The SEC has struck again at an initial coin offering (ICO), effectively halting it in mid-sale, in a move that further clarifies the US securities regulator’s position on cryptocurrencies and could kill off future token sales in America.
In this case it was an American company selling digital tokens to raise capital for its blockchain-based food review service. San Francisco-based Munchee was seeking $15m in capital to improve an existing iPhone app centred on restaurant meal reviews.
It halted its ICO after being contacted by the SEC and agreed to an order in which the Commission found that its conduct ‘constituted unregistered securities offers and sales’.
The move follows the first intervention by the SEC’s new Cyber Unit to demand an emergency asset freeze to halt an ICO by PlexCorps that raised up to $15m from thousands of investors by promising a 13-fold profit in less than a month.
At that time it was still unclear if the SEC was clamping down on that ICO because it saw PlexCorps’ promise of ’13-fold returns’ to be unrealistic and hence potentially could be viewed as fooling the general public who may wish to invest, or whether it was especially upset about an ICO that appeared to be offering a security with a promise of financial gain to the open market, which therefore meant it was undergoing, in effect, an IPO without any clearance from the SEC.
Now, with the Munchee case there is much more clarity. The SEC has said explicitly it wanted Munchee’s ICO to stop because it looked, walked and smelled just like an issue of securities and without SEC approval then this was not going to happen.
Or as the SEC has put it: ‘The company [Munchee] and other promoters emphasised that investors could expect that efforts by the company and others would lead to an increase in value of the tokens. The company also emphasised it would take steps to create and support a secondary market for the tokens. Because of these and other company activities, investors would have had a reasonable belief that their investment in tokens could generate a return on their investment.’
The SEC went on to say: ‘As [we] said in the DAO Report of Investigation, a token can be a security based on the long-standing facts and circumstances test that includes assessing whether investors’ profits are to be derived from the managerial and entrepreneurial efforts of others.’
In other words, it would appear that the SEC is from now on going to stop any ICO that issues any token that is designed to provide an investor with a profit, unless they have been given permission to do so. And that may as well be a death knell for many US-based unregulated ICOs, as most ICOs are designed with the aim of providing investors with a profit in order to attract capital.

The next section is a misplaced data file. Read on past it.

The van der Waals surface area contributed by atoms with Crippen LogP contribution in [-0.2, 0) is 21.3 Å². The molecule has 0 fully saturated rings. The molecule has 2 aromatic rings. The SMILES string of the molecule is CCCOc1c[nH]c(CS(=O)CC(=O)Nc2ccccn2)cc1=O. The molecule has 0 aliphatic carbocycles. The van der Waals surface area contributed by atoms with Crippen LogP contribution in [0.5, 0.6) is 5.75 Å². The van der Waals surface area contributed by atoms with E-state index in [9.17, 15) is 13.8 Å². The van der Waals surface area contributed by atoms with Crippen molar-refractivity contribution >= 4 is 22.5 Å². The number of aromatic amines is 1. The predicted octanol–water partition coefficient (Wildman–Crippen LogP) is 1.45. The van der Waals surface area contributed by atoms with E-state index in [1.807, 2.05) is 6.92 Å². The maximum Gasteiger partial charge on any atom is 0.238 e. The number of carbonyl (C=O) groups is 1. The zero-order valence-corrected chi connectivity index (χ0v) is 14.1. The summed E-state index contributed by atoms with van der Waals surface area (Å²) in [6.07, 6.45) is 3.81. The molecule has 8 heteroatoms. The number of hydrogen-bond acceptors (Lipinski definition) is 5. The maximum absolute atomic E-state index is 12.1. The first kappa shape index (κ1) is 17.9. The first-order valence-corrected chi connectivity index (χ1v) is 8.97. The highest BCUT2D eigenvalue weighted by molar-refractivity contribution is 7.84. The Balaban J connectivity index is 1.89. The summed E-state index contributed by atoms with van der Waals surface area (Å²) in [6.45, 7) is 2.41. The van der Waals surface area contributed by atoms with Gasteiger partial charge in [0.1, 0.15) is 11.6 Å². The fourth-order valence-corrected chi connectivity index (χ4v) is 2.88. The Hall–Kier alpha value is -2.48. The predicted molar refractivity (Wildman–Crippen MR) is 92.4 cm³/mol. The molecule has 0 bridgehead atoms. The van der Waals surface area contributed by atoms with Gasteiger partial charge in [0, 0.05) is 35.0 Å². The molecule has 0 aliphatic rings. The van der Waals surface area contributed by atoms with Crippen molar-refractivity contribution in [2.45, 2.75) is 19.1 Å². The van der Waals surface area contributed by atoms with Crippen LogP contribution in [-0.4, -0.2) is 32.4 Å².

Stephanie Avakian, Co-Director of the SEC’s Enforcement Division, said: ‘We will continue to scrutinise the market vigilantly for improper offerings that seek to sell securities to the general public without the required registration or exemption.’
‘In deciding not to impose a penalty, the Commission recognized that the company stopped the ICO quickly, immediately returned the proceeds before issuing tokens, and cooperated with the investigation,’ she added.
And yet……the values of already established digital currencies, many of which are the result of ICOs, have not seen much of an impact. But, this latest move of the SEC would seem to suggest to those planning a token sale that connects to the US in any way that there is a need for extreme caution unless they want the SEC swooping down upon them.
Will ICOs continue globally in those markets that have lighter ICO regulation or no ICO regulation at all? For sure. Will the digital currency market continue? For sure. And will Bitcoin continue to rise in value…? Who knows, but at present it’s at $16,750 per BTC. This time last year Bitcoin was trading at around $775.
And, a last word. There is of course one way out of this: get regulated by the SEC. There is nothing stopping a company doing an ICO in the US if they go through the complex hoops of complying with the SEC. But, would start-up companies want to do this?
One reason people do ICOs is because they have little capital and their companies – or ideas of a company – as yet have little revenue. They also often doubt that VC funds would back them, so they create ‘artificial value’ via tokens to gather capital. Although, it’s fair to say, that many of the companies behind these ICOs do not appear to have a realistic business plan that will generate revenue even if they do manage to gain millions of dollars in capital via a token sale. (Not that many investors care, as they are buying the coins just for the short term profit bump from the ICO, rather than having much interest in the proto-company issuing them).
Would such barely funded companies have the desire, or the cash, to afford to be regulated by the SEC, with all the lawyers’ fees and other costs this would entail? Some still might. But, perhaps as the SEC hopes, it will drive out of the market those just ‘trying it on’ to see if an ICO works. We’ll see.